Bais Yaakov:

    After never wearing a uniform for my entire life, after never covering my legs when it is 80 degrees outside, after being bullied for being amish, after having to ride in cars on road trips on shabbos, after not having a social life outside of ncsy. Two weeks before school started, I decided to sign up for this CHAVAYAH- but I didn’t know that word existed at the time.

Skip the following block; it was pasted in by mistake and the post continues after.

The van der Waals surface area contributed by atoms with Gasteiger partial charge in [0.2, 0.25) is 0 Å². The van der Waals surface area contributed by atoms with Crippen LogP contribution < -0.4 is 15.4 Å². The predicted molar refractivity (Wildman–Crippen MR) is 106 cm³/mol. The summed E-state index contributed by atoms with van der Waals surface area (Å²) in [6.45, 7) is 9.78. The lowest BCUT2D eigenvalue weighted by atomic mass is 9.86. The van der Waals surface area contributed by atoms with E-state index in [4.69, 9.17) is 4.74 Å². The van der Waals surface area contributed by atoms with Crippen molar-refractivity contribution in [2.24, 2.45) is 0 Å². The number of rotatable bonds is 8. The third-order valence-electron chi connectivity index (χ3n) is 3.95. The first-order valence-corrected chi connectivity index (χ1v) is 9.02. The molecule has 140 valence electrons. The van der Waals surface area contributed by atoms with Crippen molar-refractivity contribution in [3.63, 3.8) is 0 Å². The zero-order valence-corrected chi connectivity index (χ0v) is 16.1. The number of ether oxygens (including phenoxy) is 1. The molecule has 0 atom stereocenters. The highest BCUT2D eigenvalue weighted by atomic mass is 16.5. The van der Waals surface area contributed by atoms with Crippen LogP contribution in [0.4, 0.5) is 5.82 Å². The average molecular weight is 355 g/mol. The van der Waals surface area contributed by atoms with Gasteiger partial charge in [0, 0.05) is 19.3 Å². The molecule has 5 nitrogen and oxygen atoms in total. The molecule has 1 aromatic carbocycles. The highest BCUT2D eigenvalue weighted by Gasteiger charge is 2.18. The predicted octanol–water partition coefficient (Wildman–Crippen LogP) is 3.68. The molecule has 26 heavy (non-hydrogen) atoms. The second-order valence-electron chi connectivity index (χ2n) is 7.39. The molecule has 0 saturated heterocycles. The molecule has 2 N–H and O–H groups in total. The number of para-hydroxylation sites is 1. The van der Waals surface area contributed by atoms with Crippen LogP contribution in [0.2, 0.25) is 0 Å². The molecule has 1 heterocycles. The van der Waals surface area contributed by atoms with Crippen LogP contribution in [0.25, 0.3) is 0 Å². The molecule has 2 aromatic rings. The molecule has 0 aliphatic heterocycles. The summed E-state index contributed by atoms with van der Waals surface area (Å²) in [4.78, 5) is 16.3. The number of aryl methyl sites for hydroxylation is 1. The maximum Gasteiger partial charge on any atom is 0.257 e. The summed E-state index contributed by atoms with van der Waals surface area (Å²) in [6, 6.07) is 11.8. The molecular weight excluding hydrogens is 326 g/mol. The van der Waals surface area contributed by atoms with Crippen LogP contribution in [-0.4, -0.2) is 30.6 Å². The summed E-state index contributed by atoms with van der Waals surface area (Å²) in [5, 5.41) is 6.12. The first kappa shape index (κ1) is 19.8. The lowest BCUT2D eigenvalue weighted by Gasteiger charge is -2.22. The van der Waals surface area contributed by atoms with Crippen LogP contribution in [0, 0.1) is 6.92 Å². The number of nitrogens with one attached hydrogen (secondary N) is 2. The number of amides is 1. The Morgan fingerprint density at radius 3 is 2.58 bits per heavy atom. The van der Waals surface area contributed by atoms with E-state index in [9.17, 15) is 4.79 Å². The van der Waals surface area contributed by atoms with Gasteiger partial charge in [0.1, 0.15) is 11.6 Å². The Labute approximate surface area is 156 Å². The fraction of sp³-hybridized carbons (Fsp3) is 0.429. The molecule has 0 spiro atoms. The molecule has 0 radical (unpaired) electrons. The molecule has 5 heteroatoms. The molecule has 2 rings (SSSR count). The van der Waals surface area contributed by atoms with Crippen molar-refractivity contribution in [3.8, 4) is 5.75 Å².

Its 6:30 am, my alarm clock beeps, I roll out of bed, exhausted due to lack of sleep. I wash my face, stare at my brown glasses, put them on, I sit on the ledge of the bathtub because i am so exhausted that I can’t even stand- yet. I finally stand, just wishing I could go back to sleep. I mean, I have permission to sleep in if I am to tired to drive, but I know my mother won’t let. I can’t even swallow the protein bar in front of me, and I regurgitate what I did swallow. I then- still half asleep, get into my car and start driving. I literally am BLASTING non-Jewish music on the radio in order to keep alert for the whole ride. I turn my music off once I enter the frum community, at which point, I am basically awake. And proceed to start my school day. “Button your Button” “Where am I supposed to turn in my cell phone” Over there. Enter Davening room. Long drasha by principal- must be awake to get on good side, there is to much at stake for me to even try falling asleep. Girl next to me rubs my shoulder, and I prop my head up, then I nod off a few minutes later. Eventually we start davening shacharis. I can barely sense my kavannah. I am pretty sure I only said one paragraph. Davening ends, I am exempt from physics, so I get free period, I do homework/ sleep. “Why don’t you just use an empty classroom to study?” “Aren’t they locked? I have never used empty classrooms to study…” Find empty classroom… feeling isolated and bored. I work on scholarship essays. I have no internet access, but that is the only thing that drives me nuts. “If you use the internet, your laptop will be taken away- forever”. Finally, a bunch of classes, I can’t register a thing that is going on, except for the fact that I have a lot of teachers that are interested in being there for me. I also have a lot of culture shock because I constantly hear about all the strict interpretations of halachos, and i have to drop out of the halacha classes in order to avoid complete culture shock. Not to mention, my social studies teacher was my mom’s social studies teacher! Then, English as the last class, and I go home. My brain completely fried. Luckily, I have a million free periods, and nobody seems to believe that I can actually learn any of this stuff on my own- so I don’t actually have to do my homework…